"The Nancy" will be the classic; bread, Gruyere, mustardand butter. However, by Sunday morning, rumors were running rampart that Nancy’s sandwich - with a supplemental - would deploy Rodolphe Le Meunier Beurre de Barrate, the butter often considered the best available in America.

“Yes, we took advantage of the spat between two beloved giants to help out a fellow cook in her darkest hour,” said North Tower Nguyen during a break on a typically busy Saturday night at the Mozza Corner. “Cooks, like Hayley, they don’t work for money. They work for the love of cooking. So, hopefully, the GCSO will raise enough money for her not to have to work for money and be able to take some time off and be with her family to grieve.”

Hongian, a Jewish Korean Armenian, used a more direct approach to raise funds.

"How much money do you have in your wallet?" she asked a man who walked into the Osteria kitchen.

"I have a fifty dollar bill.."

"Give it to me."

He did.

Pattie Porter, 53,  a special education teacher, passed away at her home Saturday.after a cancer attack. A Go Fund Me account has been set up for her by Osteria Mozza chef Nicolas "Never Tardy" Rodriguez. Here's the hyperlink -   https://www.gofundme.com/mozza-helps-hayley

It was just Friday evening that Reichl was the keynote speaker for an event at the Harold Lloyd estate in Beverly Hills honoring Silverton for her work with the No Kid Hungry campaign. (More than $300,000 was raised to help feed children across the nation.).  Reichl spoke with great admiration of Silverton, ending her speech with question she asks herself when confronted with charity requests; “What would Nancy do?”

Reichl was even staying at Silverton’s Windsor Square home, but apparently between the Friday night event and Reichl’s abrupt 5 a.m. Saturday morning departure, something went terrible awry.

Sources, speaking on the condition of anonymity, said Silverton’s longtime boyfriend, crime reporter – and well-known instigator - Michael Krikorian, may have exasperated the tenuous peace between the two American food legends by, well, by instigating something.

Reached by telephone, Reichl said the competition was "rigged".

"I think this is a rigged contest!," she said. "I'm not there to defend my sandwich!"

The Goddesses in Paris in better times on a street named after legendary NYPD cop Denny Malone (Photo by Robin Green,  AFP)

The Goddesses in Paris in better times on a street named after legendary NYPD cop Denny Malone (Photo by Robin Green,  AFP)

Usage Of The Word "Dotard" Expected To Reach All Time High In U.S. This Weekend

An estimated 18 million Americans are expected to utter  the word "dotard" this weekend,  a term most of them have never spoke before learning this week that North Korean leader Kim Jong Un, aka "Li'l Rocket Man", used it to describe President Don Trump.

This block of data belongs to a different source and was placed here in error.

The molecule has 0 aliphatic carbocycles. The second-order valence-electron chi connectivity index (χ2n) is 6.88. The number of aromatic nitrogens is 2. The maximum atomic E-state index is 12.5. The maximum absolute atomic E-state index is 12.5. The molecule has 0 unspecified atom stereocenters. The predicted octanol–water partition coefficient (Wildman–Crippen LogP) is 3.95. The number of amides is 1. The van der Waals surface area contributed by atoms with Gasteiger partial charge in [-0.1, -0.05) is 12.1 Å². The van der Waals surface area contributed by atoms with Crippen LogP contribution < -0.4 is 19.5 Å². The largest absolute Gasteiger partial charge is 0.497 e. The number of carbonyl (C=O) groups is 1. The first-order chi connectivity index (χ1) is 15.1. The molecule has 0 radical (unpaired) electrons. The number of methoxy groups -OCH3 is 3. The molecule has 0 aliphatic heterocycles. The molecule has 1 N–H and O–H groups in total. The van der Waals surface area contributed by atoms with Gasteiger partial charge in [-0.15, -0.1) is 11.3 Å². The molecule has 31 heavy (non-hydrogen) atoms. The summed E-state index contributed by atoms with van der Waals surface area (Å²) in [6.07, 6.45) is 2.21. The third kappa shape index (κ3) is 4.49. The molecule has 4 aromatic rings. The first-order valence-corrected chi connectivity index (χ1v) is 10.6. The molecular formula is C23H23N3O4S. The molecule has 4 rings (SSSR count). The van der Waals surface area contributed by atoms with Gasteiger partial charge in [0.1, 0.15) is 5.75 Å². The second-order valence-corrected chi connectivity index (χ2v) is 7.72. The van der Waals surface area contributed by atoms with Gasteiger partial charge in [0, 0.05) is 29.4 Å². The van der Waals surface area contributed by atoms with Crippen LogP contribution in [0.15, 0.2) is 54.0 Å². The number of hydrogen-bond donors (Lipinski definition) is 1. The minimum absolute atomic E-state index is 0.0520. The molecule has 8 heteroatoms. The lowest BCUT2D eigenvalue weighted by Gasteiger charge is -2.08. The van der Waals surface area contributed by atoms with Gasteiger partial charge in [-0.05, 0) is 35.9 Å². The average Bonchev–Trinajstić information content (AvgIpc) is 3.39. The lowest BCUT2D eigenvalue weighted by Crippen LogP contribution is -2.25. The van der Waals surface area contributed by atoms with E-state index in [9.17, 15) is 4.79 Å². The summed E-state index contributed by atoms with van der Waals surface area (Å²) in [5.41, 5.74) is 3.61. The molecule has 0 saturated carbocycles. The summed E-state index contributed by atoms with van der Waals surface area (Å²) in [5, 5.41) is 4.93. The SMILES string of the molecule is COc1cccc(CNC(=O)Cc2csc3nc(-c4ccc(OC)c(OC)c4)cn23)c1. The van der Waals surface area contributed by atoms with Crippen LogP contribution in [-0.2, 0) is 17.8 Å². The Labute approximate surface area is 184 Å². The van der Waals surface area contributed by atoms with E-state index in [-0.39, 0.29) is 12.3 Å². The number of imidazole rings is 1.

According to Merriam-Webster's Dictionary a dotard is "a person in his or her dotage." Dotage is defined as ."a state or period of senile decay marked by decline of mental poise and alertness."

Li'l, apparently reacting to Don saying he would or could "totally destroy North Korea, was interpreted to have said  "I am now thinking hard about what response he could have expected when he allowed such eccentric words to trip off his tongue. I will surely and definitely tame the mentally deranged U.S. dotard with fire.",. 

A lengthy put down indeed,  but it was the single word "dotard" that grabbed the headlines and seemed to almost to endear itself to a public that is eager to learn more refined disses.. 

The previous highest usage of dotard,  which meant "imbecile" when it was first used in the 14th century, was on May 1, 2003, when then-President George W. Bush, referring to the war in Iraq,  said "mission accomplished" on the USS Abraham Lincoln. aircraft carrier.  The "dotard" count that day was a mere 475,000, a paltry sum compared to the numbers expected both Saturday and Sunday. 

Here are some sentences with the word, most of them from the website www.wordsinasentnce.com 

"But, in the histories of the wars with his vassals he is often little more than a tyrannical dotard, who is made to submit to gross insult."

"When the dotard entered the political arena, very few people voted for the man due to his old age and lack of coherent explanations."

"Patience was needed by the young cashier as the 80-year old dotard was not comprehending what she was saying and seemed utterly confused about where he was."

"As the dotard slowly walked with a cane, he struggled with figuring out where the senior citizen center was located even though he had been there dozens of times."

After reading that last two examples, one is inclined to feel sorry - or even fondness - for a dotard.

Though many languages, including Swahili, German, Mandarin, Finnish and Portuguese, have no equivalent word, some do.. The French word for dotard is "radoteur".  The Spanish word for dotard is "viejo chocho" which also translates to "old pussy".